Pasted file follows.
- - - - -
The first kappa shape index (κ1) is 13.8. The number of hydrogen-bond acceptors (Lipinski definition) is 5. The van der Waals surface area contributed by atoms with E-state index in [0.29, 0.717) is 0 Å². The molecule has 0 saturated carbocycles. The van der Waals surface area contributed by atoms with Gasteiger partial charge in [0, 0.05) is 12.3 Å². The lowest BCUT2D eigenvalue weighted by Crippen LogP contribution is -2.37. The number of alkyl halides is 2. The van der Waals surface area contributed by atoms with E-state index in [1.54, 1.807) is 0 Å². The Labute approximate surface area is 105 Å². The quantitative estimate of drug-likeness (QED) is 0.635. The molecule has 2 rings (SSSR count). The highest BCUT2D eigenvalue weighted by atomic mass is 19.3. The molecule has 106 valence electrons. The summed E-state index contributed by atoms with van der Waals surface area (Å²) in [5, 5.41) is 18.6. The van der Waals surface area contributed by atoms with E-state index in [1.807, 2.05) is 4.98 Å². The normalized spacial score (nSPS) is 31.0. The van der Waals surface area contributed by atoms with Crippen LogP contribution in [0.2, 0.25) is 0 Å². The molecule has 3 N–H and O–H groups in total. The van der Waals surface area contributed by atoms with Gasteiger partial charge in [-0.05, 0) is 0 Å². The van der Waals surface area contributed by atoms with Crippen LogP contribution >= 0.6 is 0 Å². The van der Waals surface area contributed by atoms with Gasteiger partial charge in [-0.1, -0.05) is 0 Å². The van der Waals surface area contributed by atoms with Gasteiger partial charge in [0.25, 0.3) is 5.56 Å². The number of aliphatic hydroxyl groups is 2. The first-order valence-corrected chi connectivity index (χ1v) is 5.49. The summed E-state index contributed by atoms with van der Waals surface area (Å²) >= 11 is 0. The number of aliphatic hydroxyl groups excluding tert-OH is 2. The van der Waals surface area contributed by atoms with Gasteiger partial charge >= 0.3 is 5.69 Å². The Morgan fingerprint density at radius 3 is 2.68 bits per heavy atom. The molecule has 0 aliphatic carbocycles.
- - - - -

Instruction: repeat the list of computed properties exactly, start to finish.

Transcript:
The first kappa shape index (κ1) is 13.8. The number of hydrogen-bond acceptors (Lipinski definition) is 5. The van der Waals surface area contributed by atoms with E-state index in [0.29, 0.717) is 0 Å². The molecule has 0 saturated carbocycles. The van der Waals surface area contributed by atoms with Gasteiger partial charge in [0, 0.05) is 12.3 Å². The lowest BCUT2D eigenvalue weighted by Crippen LogP contribution is -2.37. The number of alkyl halides is 2. The van der Waals surface area contributed by atoms with E-state index in [1.54, 1.807) is 0 Å². The Labute approximate surface area is 105 Å². The quantitative estimate of drug-likeness (QED) is 0.635. The molecule has 2 rings (SSSR count). The highest BCUT2D eigenvalue weighted by atomic mass is 19.3. The molecule has 106 valence electrons. The summed E-state index contributed by atoms with van der Waals surface area (Å²) in [5, 5.41) is 18.6. The van der Waals surface area contributed by atoms with E-state index in [1.807, 2.05) is 4.98 Å². The normalized spacial score (nSPS) is 31.0. The van der Waals surface area contributed by atoms with Crippen LogP contribution in [0.2, 0.25) is 0 Å². The molecule has 3 N–H and O–H groups in total. The van der Waals surface area contributed by atoms with Gasteiger partial charge in [-0.05, 0) is 0 Å². The van der Waals surface area contributed by atoms with Crippen LogP contribution >= 0.6 is 0 Å². The van der Waals surface area contributed by atoms with Gasteiger partial charge in [-0.1, -0.05) is 0 Å². The van der Waals surface area contributed by atoms with Gasteiger partial charge in [0.25, 0.3) is 5.56 Å². The number of aliphatic hydroxyl groups is 2. The first-order valence-corrected chi connectivity index (χ1v) is 5.49. The summed E-state index contributed by atoms with van der Waals surface area (Å²) >= 11 is 0. The number of aliphatic hydroxyl groups excluding tert-OH is 2. The van der Waals surface area contributed by atoms with Gasteiger partial charge >= 0.3 is 5.69 Å². The Morgan fingerprint density at radius 3 is 2.68 bits per heavy atom. The molecule has 0 aliphatic carbocycles.